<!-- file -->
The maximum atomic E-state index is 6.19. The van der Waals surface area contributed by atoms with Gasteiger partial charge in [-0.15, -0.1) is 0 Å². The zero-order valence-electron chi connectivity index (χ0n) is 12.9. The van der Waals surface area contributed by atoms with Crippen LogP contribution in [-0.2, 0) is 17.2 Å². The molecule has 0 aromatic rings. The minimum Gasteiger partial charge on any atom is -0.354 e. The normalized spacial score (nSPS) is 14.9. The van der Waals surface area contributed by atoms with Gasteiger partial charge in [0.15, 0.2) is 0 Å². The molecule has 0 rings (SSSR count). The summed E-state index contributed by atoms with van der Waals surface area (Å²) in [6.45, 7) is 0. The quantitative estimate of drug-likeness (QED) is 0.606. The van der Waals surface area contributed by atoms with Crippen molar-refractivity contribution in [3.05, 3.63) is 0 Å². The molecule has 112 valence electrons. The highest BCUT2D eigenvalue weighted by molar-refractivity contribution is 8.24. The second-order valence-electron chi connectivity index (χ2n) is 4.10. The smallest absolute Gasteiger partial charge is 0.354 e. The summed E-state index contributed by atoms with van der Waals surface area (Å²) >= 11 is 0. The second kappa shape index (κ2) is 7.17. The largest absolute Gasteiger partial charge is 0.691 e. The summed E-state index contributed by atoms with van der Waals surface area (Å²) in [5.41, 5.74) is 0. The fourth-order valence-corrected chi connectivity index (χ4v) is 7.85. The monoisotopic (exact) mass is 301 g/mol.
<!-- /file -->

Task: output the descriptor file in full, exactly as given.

The maximum atomic E-state index is 6.19. The van der Waals surface area contributed by atoms with Gasteiger partial charge in [-0.15, -0.1) is 0 Å². The zero-order valence-electron chi connectivity index (χ0n) is 12.9. The van der Waals surface area contributed by atoms with Crippen LogP contribution in [-0.2, 0) is 17.2 Å². The molecule has 0 aromatic rings. The minimum Gasteiger partial charge on any atom is -0.354 e. The normalized spacial score (nSPS) is 14.9. The van der Waals surface area contributed by atoms with Gasteiger partial charge in [0.15, 0.2) is 0 Å². The molecule has 0 rings (SSSR count). The summed E-state index contributed by atoms with van der Waals surface area (Å²) in [6.45, 7) is 0. The quantitative estimate of drug-likeness (QED) is 0.606. The van der Waals surface area contributed by atoms with Crippen molar-refractivity contribution in [3.05, 3.63) is 0 Å². The molecule has 112 valence electrons. The highest BCUT2D eigenvalue weighted by molar-refractivity contribution is 8.24. The second-order valence-electron chi connectivity index (χ2n) is 4.10. The smallest absolute Gasteiger partial charge is 0.354 e. The summed E-state index contributed by atoms with van der Waals surface area (Å²) >= 11 is 0. The second kappa shape index (κ2) is 7.17. The largest absolute Gasteiger partial charge is 0.691 e. The summed E-state index contributed by atoms with van der Waals surface area (Å²) in [5.41, 5.74) is 0. The fourth-order valence-corrected chi connectivity index (χ4v) is 7.85. The monoisotopic (exact) mass is 301 g/mol.